A standardized means of exchanging healthcare information electronically would save nearly $87 billion annually if fully implemented at all healthcare systems, hospitals and physician offices, according to a cost-benefit analysis of "interoperability" of healthcare computer systems and data. Of the annual net savings from industrywide use of a single set of technical requirements and data definitions for electronic exchanges, about $34 billion would accrue to providers, $30 billion to payers and the balance to laboratories, radiology centers and pharmacies, according to the Center for Information Technology Leadership, Wellesley, Mass. The savings would derive from fewer tests and better efficiency, the center said, presenting its findings at the annual Healthcare Information and Management Systems Society exhibition being held in Orlando, Fla., this week. Researchers used a 10-year implementation scenario, during which providers purchased new information systems allowing them to use a single set of technical requirements and data definitions. Under the scenario, the nation would break even in the fifth year and rack up a total of $395 billion in net returns by year 10.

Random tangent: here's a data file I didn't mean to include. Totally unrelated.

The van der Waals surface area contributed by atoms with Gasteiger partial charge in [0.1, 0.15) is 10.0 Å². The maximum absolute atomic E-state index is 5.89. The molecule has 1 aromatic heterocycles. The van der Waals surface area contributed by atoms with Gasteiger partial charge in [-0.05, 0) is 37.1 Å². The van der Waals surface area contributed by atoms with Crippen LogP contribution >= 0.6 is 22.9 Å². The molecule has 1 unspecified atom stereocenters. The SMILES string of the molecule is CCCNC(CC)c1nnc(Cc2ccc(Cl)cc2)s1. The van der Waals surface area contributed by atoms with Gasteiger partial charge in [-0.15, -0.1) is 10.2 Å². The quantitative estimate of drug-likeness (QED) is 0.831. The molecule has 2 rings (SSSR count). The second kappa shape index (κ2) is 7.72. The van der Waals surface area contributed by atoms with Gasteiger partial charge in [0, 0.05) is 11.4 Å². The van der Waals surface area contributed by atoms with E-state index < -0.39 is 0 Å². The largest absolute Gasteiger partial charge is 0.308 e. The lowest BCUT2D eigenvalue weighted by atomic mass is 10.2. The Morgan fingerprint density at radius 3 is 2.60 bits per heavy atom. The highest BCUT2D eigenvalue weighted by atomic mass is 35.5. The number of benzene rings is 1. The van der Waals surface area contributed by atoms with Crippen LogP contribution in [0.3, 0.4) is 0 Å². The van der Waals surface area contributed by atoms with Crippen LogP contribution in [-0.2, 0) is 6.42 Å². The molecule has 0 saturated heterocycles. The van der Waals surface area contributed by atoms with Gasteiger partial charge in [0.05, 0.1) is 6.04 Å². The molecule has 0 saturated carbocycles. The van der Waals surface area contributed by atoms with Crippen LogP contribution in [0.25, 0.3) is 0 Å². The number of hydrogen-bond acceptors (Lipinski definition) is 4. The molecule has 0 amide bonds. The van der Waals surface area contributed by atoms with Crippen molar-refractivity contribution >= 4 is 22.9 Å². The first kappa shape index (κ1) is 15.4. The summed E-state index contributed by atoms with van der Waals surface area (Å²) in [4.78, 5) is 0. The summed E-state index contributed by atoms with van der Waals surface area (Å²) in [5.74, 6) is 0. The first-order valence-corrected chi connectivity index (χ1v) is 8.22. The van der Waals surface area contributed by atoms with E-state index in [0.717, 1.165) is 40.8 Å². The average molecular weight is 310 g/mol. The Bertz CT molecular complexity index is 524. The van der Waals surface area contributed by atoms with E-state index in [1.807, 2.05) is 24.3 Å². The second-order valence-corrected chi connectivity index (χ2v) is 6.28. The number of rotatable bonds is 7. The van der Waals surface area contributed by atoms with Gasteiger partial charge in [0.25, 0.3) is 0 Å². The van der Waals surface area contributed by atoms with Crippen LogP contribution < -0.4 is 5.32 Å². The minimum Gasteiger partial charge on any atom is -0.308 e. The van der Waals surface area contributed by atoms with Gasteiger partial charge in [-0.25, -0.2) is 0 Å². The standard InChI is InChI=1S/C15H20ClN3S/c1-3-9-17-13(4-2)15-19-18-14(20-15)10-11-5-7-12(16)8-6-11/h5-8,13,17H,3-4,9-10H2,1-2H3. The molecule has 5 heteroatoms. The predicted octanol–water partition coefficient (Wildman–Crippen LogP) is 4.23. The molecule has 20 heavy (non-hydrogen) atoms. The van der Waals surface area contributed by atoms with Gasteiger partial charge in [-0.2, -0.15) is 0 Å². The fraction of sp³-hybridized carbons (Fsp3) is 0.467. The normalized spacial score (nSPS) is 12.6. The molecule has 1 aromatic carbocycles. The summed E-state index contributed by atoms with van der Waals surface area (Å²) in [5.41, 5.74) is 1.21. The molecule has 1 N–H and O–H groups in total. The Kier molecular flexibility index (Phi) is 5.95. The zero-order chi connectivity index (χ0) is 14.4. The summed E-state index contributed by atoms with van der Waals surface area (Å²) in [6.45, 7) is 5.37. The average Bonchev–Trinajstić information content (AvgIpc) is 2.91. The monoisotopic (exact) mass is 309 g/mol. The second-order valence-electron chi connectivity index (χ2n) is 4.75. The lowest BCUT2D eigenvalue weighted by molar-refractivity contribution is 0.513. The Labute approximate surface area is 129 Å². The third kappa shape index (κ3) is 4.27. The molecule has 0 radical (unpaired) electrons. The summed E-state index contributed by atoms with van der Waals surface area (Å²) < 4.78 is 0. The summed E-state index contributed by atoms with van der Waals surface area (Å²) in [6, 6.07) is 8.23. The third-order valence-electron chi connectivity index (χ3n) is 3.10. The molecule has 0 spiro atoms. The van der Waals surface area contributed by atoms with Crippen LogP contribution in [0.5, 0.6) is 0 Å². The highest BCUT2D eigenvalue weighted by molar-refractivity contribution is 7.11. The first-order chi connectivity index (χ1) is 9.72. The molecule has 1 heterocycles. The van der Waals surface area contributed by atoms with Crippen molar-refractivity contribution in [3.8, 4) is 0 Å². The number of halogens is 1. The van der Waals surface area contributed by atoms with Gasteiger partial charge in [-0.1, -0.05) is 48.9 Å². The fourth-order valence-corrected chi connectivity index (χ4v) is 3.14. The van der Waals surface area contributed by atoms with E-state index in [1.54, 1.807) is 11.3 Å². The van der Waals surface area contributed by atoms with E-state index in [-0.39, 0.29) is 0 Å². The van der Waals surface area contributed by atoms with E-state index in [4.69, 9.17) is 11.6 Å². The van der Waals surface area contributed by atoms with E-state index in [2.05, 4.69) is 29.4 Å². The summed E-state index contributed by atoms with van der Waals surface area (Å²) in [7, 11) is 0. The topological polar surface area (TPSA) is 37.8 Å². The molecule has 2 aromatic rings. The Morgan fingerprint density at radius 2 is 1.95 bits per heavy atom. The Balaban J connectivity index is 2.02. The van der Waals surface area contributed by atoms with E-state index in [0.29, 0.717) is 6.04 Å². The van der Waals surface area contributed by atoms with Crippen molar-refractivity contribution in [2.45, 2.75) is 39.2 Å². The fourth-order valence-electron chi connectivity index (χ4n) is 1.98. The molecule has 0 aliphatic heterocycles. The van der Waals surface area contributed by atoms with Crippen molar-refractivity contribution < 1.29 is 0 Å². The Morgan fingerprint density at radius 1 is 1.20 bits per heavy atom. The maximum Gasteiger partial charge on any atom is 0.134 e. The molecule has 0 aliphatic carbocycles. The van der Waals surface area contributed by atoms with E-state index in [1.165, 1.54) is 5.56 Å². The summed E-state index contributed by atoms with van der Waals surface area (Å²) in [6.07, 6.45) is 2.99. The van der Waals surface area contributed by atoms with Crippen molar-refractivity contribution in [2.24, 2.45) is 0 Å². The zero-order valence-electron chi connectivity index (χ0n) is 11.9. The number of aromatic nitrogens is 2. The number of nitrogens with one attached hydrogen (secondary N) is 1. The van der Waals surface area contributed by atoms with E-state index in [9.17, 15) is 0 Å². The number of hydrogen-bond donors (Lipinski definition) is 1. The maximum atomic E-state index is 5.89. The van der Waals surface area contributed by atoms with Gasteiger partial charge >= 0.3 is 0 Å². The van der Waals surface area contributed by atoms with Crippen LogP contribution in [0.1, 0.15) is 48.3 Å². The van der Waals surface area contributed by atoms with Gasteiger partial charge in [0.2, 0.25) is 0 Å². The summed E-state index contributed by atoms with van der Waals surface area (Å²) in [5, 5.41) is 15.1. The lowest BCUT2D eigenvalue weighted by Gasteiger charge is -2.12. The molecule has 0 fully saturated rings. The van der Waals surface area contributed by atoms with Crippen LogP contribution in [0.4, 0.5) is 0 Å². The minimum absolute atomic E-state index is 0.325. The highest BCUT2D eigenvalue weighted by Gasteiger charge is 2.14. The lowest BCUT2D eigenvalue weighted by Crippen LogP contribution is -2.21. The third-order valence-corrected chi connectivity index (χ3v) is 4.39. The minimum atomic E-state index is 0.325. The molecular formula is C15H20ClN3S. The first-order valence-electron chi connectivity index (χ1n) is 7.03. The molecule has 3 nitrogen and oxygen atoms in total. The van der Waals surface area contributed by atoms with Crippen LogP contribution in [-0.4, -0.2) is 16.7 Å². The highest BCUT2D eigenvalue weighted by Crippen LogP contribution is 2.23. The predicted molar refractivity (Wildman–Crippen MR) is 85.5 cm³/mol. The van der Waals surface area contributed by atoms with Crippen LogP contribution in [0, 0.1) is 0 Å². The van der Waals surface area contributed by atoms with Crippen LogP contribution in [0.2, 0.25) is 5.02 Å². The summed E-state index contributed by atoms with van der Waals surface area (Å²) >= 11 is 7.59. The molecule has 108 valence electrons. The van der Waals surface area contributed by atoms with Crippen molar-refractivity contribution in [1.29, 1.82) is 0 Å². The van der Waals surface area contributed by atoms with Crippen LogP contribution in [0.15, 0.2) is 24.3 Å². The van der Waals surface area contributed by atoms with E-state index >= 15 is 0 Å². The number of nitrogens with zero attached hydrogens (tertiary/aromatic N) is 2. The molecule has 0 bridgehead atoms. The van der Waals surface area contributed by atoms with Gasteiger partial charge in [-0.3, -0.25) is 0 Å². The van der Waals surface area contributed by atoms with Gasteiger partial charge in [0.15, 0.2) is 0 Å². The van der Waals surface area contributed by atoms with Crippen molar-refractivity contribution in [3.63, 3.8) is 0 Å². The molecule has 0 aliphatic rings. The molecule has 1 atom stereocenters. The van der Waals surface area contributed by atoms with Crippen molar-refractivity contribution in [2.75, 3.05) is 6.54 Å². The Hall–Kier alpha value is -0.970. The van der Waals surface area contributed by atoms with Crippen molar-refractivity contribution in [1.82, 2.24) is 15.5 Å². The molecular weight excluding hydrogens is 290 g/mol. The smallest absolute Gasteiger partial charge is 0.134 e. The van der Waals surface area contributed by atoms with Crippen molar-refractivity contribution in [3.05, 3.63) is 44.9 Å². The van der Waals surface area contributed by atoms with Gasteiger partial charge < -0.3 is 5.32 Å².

Meanwhile, in the conference's keynote address, former House Speaker Newt Gingrich said a national patient-centered electronic record could be up and running by Jan. 1, 2005, if a standard template were agreed upon and launched on the Web. Gingrich said the nation could start by having doctors securely record baseline physicals for all Medicare patients on the Web-based system. Other data could be added over four to five years. Gingrich is founder of the Center for Health Transformation, a Washington-based think tank. -- by John Morrissey